Peloton's Future Looks Bright
Jeeho Yu & Nikhil Gunderia
Late last week, Peloton reported better-than-expected earnings with its fiscal fourth-quarter earnings release. Revenues were $607.1 million exceeding expectations of $582.5 million while earnings per share were $0.27, beating expectations of $0.10 per share. After experiencing an impressive quarter, with sales growing 172%, Peloton management held a two hour virtual analyst day to discuss their positive outlook for the future.
Peloton’s expectation of continued success into the next quarter can be attributed to their belief that the total addressable market has grown from 14 million households at the time of their IPO to 20 million households. Market penetration has increased from 4% to 7% in that same time frame. Peloton management also acknowledges that if prices for products were sub $1000, the size of their addressable market could see more expansion.
Another sign of positivity for Peloton’s future is the opening of their Shin Ji factory in December. Since the pandemic began, products have been selling rapidly, causing the company to double its manufacturing pace. The new Shin Ji factory has the capacity to build 1.5 million units per year and could be essential in allowing Peloton to keep up with increasing consumer demand.
Expectations for future success are also based on Peloton’s diversification of their target market. According to a recent Peloton disclosure, more than 50% of bike consumers within the US have an income of less than $100,000. Similarly, over 30% of their users are under the age of 35, a proportion that has grown 5x in the past 2 years.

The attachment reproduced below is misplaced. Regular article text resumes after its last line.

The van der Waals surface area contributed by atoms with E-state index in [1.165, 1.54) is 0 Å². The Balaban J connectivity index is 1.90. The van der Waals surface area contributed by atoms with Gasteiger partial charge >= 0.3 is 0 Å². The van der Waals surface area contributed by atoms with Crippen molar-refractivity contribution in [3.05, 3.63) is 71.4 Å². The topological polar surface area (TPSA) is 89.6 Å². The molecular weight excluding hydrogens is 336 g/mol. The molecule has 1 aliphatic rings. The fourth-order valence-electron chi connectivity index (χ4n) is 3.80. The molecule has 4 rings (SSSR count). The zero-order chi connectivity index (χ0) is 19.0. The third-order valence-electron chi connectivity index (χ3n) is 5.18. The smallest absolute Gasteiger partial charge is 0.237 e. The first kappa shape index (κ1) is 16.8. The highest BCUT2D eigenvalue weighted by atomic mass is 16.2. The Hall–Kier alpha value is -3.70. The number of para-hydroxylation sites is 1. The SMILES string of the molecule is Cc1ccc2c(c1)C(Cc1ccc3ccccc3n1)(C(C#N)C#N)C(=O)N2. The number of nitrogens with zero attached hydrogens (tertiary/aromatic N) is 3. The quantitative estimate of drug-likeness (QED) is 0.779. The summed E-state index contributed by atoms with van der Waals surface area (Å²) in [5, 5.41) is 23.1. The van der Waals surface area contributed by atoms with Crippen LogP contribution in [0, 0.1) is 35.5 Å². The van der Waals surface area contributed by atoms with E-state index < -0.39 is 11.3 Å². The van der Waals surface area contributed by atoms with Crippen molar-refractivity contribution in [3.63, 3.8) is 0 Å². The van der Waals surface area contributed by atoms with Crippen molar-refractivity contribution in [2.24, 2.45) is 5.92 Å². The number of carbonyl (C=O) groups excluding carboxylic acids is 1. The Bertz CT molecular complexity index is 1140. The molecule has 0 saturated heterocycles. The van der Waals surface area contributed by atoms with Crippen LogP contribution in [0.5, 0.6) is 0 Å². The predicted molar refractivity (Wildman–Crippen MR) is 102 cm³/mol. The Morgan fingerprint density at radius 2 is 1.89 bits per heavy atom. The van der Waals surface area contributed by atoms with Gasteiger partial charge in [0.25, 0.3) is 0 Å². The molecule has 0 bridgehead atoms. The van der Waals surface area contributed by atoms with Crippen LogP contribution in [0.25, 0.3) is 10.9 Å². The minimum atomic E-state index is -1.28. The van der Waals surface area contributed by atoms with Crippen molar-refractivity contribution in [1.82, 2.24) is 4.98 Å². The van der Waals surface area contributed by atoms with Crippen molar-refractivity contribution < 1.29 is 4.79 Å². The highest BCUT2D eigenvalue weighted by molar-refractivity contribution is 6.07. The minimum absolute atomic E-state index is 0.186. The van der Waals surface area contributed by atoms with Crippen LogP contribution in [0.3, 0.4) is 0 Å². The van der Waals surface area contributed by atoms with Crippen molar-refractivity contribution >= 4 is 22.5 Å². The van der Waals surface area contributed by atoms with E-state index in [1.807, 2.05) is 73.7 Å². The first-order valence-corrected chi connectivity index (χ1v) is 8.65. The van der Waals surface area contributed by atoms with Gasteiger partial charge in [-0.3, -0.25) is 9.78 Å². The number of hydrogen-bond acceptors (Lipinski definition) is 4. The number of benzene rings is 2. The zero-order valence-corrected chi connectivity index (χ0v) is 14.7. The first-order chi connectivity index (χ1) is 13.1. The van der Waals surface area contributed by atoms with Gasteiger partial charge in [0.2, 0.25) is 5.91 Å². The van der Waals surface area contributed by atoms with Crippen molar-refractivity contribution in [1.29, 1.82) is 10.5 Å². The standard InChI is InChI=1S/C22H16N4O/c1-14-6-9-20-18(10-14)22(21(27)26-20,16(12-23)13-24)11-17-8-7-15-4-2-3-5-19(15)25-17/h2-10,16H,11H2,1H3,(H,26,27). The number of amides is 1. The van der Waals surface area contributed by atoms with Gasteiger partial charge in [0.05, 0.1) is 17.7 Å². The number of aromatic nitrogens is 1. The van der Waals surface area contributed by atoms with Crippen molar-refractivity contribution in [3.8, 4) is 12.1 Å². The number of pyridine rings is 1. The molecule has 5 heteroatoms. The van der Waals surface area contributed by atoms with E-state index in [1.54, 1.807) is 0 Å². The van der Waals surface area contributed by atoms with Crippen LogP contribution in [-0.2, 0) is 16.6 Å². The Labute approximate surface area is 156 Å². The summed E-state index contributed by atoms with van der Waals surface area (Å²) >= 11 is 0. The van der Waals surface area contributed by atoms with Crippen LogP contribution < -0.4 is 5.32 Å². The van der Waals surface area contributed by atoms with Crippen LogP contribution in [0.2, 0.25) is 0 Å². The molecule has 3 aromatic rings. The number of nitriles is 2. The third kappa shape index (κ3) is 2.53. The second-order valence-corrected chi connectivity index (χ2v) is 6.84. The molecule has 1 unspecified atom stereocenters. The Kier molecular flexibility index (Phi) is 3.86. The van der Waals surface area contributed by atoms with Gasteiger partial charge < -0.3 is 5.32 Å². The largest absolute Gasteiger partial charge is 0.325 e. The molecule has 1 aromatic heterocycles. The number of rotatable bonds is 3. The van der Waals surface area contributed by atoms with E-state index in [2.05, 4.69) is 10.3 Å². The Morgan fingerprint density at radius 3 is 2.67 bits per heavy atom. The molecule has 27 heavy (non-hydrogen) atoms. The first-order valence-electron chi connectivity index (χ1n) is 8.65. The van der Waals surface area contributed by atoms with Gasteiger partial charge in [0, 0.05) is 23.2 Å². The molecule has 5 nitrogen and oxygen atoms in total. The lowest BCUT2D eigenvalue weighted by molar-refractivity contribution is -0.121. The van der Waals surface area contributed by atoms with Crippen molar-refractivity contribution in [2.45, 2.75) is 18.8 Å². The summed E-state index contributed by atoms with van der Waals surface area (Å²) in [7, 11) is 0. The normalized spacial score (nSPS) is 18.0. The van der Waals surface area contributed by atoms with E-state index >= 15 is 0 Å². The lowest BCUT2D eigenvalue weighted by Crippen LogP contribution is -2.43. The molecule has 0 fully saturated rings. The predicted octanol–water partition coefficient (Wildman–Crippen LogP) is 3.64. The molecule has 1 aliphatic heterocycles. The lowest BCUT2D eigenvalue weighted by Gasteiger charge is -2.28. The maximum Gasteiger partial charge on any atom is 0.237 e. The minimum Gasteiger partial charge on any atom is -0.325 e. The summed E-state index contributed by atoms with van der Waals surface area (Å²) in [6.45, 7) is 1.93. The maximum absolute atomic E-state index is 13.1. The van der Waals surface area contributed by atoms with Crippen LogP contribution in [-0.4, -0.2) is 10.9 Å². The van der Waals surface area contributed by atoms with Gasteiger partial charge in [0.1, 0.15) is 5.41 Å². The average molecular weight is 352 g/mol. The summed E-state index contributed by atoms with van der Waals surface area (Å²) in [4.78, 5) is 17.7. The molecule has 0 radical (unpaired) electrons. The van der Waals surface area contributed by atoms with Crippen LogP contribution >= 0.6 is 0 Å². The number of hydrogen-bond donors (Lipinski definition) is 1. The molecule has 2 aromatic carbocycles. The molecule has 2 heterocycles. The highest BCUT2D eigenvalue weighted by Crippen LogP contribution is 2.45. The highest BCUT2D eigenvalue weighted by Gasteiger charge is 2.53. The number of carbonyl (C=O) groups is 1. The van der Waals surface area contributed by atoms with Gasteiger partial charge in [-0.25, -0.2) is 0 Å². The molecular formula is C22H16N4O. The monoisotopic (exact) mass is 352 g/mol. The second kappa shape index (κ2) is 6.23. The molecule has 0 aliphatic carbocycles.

Despite Peloton’s recent success, however, their future in program fitness has taken met some competition. Apple announced yesterday that it would be unveiling its new Fitness+ program for Apple Watch users, a service that costs less and doesn’t require an expensive stationary bike. Almost immediately after the announcement of Apple’s fitness service, Peloton shares dropped 5%, however, recovered quickly from the initial loss.
It’s difficult to say just how successful this new service will be, especially given Apple’s lack of prowess in the field of fitness and athletic training. However, Apple has a track record of winning and outplaying competition that could take precedence over their inexperience versus Peloton’s fitness services. At the very least, we may expect Apple to slow the growth of the New-York based company.
Disclosure: At the time of publication, we have no positions in any of the securities mentioned in this article. We wrote this article ourselves, and it expresses our own opinions. We are not receiving compensation for creating this article (other than from TheStreet) and have no business relationship with any company whose stock is mentioned in this article.